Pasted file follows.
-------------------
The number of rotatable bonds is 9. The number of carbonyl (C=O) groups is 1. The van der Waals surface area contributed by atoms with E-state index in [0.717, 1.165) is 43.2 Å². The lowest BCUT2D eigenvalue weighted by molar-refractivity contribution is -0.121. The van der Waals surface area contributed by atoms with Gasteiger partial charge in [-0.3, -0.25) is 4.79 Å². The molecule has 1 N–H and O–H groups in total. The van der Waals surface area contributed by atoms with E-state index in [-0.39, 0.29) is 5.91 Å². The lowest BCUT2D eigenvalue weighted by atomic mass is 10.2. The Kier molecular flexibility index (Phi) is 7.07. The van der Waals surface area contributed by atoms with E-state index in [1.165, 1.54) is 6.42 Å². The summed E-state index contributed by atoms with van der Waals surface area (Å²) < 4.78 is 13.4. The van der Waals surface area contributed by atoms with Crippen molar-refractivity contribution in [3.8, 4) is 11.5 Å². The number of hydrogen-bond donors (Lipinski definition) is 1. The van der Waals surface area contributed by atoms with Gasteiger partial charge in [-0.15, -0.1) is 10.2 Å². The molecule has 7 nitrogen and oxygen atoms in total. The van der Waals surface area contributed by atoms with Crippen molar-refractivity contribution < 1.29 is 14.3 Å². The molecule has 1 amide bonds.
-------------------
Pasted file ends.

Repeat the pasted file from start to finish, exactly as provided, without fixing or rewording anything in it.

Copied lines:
The number of rotatable bonds is 9. The number of carbonyl (C=O) groups is 1. The van der Waals surface area contributed by atoms with E-state index in [0.717, 1.165) is 43.2 Å². The lowest BCUT2D eigenvalue weighted by molar-refractivity contribution is -0.121. The van der Waals surface area contributed by atoms with Gasteiger partial charge in [-0.3, -0.25) is 4.79 Å². The molecule has 1 N–H and O–H groups in total. The van der Waals surface area contributed by atoms with E-state index in [-0.39, 0.29) is 5.91 Å². The lowest BCUT2D eigenvalue weighted by atomic mass is 10.2. The Kier molecular flexibility index (Phi) is 7.07. The van der Waals surface area contributed by atoms with E-state index in [1.165, 1.54) is 6.42 Å². The summed E-state index contributed by atoms with van der Waals surface area (Å²) < 4.78 is 13.4. The van der Waals surface area contributed by atoms with Crippen molar-refractivity contribution in [3.8, 4) is 11.5 Å². The number of hydrogen-bond donors (Lipinski definition) is 1. The van der Waals surface area contributed by atoms with Gasteiger partial charge in [-0.15, -0.1) is 10.2 Å². The molecule has 7 nitrogen and oxygen atoms in total. The van der Waals surface area contributed by atoms with Crippen molar-refractivity contribution < 1.29 is 14.3 Å². The molecule has 1 amide bonds.